Should We Cancel “Cancel Culture?”




Cancel culture is essentially when a notable person does or says something that is grossly offensive or discriminatory toward a disadvantaged or marginalized person or demographic, and then, advocates for that person or demographic rally together to make the notable person infamous. In effect, the culprit may lose endorsements, sponsorships, their job, or simply their reputation. Isn’t cancel culture a good thing? Well, what does cancel culture exactly do?


The appeal of cancel culture is that “bad people” are no longer given a platform to infect others with their toxic thinking patterns (not the writer’s sentiments). Instead of allowing a harmful idea to spread, the goal is to suppress it, and suppress it as swiftly as possible. In fact, cancel culture is a form of censorship. What does this say about freedom of speech?


Effectively, cancel culture leads to one group of people silencing another person or group of people who may or may not be eager to grow intellectually, but are then stunted in the process of human development. Cancel culture is punitive, vengeful, and does not necessarily foster growth. This can be likened to the punitive process of the prison system which does not seek to truly rehabilitate but only appears to punish and throw individuals into a world that perpetuates stagnation and the decay of human societal interaction.


Excommunication is an act that the historical Catholic church used to enact on individuals who did not meet the criteria for acceptable behaviors. This, essentially, involved banishing individuals from the church. Let’s admit that the historical Catholic church may not be the best model for just courses of action given their extensive track record.


As a black male, there is something satisfyingly vindictive about cancel culture, specifically, when it comes to issues of race. But is vengeance a good enough reason for widespread cancellation? Most cynics would say yes... But all that may do is keep cancel culture alive and well for generations to come. Considering, it would also be impossible to cancel all the people in some way worthy of cancellation (i.e. Everyone). Therefore, cancel culture, while we have the human right to enact and enforce this collectively, it may not necessarily be to our benefit in many cases. Cancel culture creates isolation and perpetuates the deterioration of relationships and eliminates opportunities for growth within those relationships.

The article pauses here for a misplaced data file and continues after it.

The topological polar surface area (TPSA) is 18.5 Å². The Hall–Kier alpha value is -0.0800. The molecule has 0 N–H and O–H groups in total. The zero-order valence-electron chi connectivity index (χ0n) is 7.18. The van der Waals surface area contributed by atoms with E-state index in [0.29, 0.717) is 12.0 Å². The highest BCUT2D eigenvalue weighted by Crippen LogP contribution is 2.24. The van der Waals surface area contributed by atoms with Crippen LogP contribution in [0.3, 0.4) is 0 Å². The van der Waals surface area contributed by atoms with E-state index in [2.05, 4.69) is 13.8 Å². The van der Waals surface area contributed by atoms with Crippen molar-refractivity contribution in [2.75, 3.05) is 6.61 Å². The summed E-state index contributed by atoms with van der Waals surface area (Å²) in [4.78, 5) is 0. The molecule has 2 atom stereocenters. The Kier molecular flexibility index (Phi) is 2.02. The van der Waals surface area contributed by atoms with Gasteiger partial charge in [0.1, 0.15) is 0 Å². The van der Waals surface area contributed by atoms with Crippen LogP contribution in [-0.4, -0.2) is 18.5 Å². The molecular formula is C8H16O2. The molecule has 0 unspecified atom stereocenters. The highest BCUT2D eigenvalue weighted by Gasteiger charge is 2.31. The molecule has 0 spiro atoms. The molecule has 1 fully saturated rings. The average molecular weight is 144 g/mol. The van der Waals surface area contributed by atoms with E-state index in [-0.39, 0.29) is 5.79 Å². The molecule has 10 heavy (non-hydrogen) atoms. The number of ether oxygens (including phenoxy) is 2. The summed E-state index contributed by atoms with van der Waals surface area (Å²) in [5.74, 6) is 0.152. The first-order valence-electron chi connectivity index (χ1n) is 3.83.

“So, I’m supposed to be OK with other people being ignorant?” Well, yes…and…no. Ignorance is OK in the fact that we all possess some level of ignorance, and ignorance is not OK to the extent that it is discriminatory toward a person or group. My personal rule of thumb in this: Empathy before cancellation.


Does the appeal of cancellation supersede your appeal to empathy? What might that say about you? Do we do this to important people in our lives? What about our relationships? Maybe to our close family members or even our spouse? The opposite of cancel culture is surely not permissiveness. Rather, the opposite of cancel culture is rehabilitative, reparative, fosters growth, educates, and forgives.

Conflict with others is an inevitable part of life due to our varying perspectives and levels of perception. Destroying a relationship is a choice not a natural consequence of another person’s actions. Could it be that the person on the other side of your perspective is, on some level, seeking to expand their perspective? Think about that before jumping on the next cancel culture bandwagon.



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About Sam Nabil

Sam Nabil is the founder of Naya Clinics and is a Boston therapist and a Boston Marriage Counselor.

Sam offers therapy in Boston and Boston Marriage Counseling for adults suffering from relationship challenges, life transitions and anxiety. Sam Nabil was featured in many prestigious publications. Check out his interview with Aljazeera English, The Washington post, The Boston Globe, Fatherly magazine, Women's health magazine, Cornell university, Yahoo News, USA Today, Marriage.com

About Naya Clinics

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